AMERICA S SUCCESSFUL MEN.
ROBERT MACY GALLAWAY, merchant and banker, born in New York city,
Aug. 4, 1837, is of Scottish descent, the Gallaways having come to America in 1800.
His father, Daniel Ayres Gallaway, was engaged in the iron business, and educated
his son at Yale College, whence he graduated in the class of 1858. The young man
then found occupation as clerk in his father's store and has since been actively engaged
both in mercantile pursuits and as an officer of corporations. He was elected president
of The Merchants' National Bank in January, 1892, and has since conducted the affairs
of this institution with prudence and success. By reason of his active part in the
development of the elevated railroad system of the city, he served as vice president
under William R. Garrison and Jay Gould for eleven years. He is now a director of
The Manhattan Railway, The United States Rubber Co., The Bank of New Amsterdam,
and The Bowery Savings Bank. Mr. Gallaway was inarried in 1868, to Miss Elizabeth
A., daughter of Dr. Merrill W. Williams, and their children are, Merrill W., John M.,
and Mary. He has long been prominent and is a member of the Union League,
Metropolitan, and Riding clubs, the New England Society and St. Andrew's Society.
THOflAS GARNER, manufacturer, who died in this city, Oct. 16, 1867, in his
seventieth year, was one of the best known and most successful business men of New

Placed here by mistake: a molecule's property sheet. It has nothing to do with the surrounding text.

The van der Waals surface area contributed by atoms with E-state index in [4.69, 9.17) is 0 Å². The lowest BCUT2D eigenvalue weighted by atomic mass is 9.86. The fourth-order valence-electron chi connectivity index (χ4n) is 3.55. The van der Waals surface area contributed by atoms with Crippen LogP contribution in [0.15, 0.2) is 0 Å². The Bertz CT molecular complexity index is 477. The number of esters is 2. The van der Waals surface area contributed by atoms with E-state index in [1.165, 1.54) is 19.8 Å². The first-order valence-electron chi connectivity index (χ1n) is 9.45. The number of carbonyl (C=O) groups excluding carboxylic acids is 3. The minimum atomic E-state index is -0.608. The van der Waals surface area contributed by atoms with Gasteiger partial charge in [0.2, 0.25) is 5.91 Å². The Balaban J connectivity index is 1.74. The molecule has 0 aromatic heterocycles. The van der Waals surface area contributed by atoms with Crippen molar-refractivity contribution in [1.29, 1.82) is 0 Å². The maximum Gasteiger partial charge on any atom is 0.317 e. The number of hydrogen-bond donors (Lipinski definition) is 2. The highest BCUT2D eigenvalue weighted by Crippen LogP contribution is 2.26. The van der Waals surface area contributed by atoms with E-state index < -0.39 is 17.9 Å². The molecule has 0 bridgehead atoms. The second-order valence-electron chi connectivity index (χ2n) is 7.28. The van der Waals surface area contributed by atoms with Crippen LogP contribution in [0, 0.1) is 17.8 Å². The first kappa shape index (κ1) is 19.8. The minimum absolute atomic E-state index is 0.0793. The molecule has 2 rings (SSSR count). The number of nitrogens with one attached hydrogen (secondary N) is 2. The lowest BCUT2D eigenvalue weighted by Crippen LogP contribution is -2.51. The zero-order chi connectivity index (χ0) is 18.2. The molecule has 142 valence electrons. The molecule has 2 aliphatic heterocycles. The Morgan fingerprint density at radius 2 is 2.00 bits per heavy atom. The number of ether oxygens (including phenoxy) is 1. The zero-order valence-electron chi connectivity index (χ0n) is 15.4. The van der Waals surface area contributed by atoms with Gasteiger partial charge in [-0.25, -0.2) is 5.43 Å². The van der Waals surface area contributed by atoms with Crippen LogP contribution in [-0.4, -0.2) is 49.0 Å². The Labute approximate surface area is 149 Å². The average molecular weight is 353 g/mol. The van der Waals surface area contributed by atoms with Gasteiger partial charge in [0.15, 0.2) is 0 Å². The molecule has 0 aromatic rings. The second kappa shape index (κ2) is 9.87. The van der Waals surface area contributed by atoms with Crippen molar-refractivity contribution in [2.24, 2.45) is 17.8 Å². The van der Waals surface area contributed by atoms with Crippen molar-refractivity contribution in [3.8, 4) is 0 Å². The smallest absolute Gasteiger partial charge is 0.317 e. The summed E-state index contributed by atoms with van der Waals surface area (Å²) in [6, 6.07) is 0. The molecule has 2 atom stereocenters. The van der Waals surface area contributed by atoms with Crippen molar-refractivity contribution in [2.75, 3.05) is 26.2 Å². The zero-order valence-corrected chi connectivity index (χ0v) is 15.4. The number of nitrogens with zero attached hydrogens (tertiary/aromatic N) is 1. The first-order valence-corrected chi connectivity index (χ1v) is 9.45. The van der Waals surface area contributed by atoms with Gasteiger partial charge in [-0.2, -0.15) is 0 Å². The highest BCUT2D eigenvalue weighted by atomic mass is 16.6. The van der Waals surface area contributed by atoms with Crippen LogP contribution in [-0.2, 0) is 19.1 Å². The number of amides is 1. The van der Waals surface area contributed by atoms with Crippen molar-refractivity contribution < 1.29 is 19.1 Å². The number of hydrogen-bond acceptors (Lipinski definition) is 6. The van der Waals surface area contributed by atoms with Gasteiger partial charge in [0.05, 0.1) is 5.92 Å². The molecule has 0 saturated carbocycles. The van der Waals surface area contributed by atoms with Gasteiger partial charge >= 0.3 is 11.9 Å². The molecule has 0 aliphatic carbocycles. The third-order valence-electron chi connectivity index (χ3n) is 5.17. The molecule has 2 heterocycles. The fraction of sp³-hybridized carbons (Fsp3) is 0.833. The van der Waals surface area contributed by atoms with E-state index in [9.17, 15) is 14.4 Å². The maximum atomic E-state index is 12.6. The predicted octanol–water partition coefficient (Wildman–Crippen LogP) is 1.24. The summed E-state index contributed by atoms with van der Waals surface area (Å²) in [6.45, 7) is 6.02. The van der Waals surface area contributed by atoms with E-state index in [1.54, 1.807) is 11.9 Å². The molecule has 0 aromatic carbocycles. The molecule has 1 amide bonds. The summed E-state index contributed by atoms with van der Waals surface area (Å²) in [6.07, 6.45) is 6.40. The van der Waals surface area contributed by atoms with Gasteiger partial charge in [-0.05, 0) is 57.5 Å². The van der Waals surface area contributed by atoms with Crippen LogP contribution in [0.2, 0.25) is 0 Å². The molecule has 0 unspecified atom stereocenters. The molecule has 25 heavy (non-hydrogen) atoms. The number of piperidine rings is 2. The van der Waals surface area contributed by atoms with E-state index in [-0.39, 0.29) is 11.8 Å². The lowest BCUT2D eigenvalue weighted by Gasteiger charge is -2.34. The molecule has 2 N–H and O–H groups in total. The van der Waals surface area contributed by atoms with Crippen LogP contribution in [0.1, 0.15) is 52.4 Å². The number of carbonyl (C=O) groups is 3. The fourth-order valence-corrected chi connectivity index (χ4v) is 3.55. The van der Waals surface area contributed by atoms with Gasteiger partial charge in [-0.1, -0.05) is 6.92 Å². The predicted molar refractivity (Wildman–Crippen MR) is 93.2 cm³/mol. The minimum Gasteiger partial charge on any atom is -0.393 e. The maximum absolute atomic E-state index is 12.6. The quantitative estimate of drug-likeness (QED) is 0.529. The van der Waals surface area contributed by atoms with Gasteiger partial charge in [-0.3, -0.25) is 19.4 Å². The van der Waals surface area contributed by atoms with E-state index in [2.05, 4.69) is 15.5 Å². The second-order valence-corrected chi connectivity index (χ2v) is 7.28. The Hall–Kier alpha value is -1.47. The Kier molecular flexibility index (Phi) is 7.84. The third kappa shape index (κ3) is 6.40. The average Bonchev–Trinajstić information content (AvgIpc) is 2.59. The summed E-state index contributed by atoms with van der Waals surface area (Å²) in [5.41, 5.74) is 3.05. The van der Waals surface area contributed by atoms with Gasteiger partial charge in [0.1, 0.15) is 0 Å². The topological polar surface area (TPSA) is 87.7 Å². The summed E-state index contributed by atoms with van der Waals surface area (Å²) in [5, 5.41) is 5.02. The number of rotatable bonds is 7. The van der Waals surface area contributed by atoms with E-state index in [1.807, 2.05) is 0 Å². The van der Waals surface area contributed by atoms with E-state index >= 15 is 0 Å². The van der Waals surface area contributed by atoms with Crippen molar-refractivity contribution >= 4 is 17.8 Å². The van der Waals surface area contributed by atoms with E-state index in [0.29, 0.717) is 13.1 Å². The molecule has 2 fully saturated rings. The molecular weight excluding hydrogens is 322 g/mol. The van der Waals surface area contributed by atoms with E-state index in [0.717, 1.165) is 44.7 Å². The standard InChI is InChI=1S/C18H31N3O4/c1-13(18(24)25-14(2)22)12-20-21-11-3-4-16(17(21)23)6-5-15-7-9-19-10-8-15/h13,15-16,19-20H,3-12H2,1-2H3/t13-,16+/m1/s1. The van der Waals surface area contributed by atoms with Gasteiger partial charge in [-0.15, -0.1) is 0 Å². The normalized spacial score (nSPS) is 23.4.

York during the first part of the present century. At an early age, in partnership
with his brother, James, he began the sale of dry goods in this city, but from insuffici¬
ent capital failed in 1832, afterward paying his obligations in full and re-establishing
himself within a few years. His conduct in this matter was an indication of his char¬
acter, Mr. Garner being everywhere esteemed for his business probity and his upright
life. He attained distinction through his energetic and successful efforts to establish
the cotton manufacturing industry in this country. Little by little, he extended his
enterprise in this direction until his factories had grown to enormous proportions.
He owned large mills in Cohoes, Rochester, Little Falls, Pleasant Valley and New¬
burgh, N. Y., and Reading, Pa., as well as print works at Wappinger's Falls and
Haverstraw, N. Y. The product of these mills was marketed by the commission house
of Garner & Co., in New York city. Mr. Garner gained a fortune of several millions,
which descended to his wife, Harriet, and their children, Thomas and William T.
Garner, and Mrs. Josephine A. Graham, Mrs. Frances A. Lawrence and Mrs. Anna
James. He gave $100,000 in his will to public institutions. Thomas died shortly after
his father. The great business of Garner & Co. is yet conducted by trustees of the
estate, who are at present John J. Lawrance and Adrian Iselin.—His son, WILLIAfl T.
GARNER, born in 1840, lost his life July 20, 1876, in consequence of the capsizing of
his yacht, the schooner Mohawk, during a squall in New York harbor. He was care¬
fully educated and then associated himself with the affairs of Garner & Co. At his
father's death, he became executor of the estate and senior partner in Garner & Co.,
and managed the widespread and varied interests of the firm with such prudence,
energy and sagacity, that he gained a fortune twice as large as his father's. Mr.
Garner made an heroic effort to rescue his wife, Mary Marcellite, from the cabin of the
Mohawk, when the yacht capsized, and both perished together. Their daughters were,
Florence, now Lady Gordon-Cumming, Adele, who died at the age of four, and another.
CORNELIUS KINGSLAND GARRISON, railroad president, born near West Point,
N. Y., March i, 1809, died in this city. May i, 1885. He sprang from families who
were among the earliest settlers of the Island of Manhattan. Compelled to seek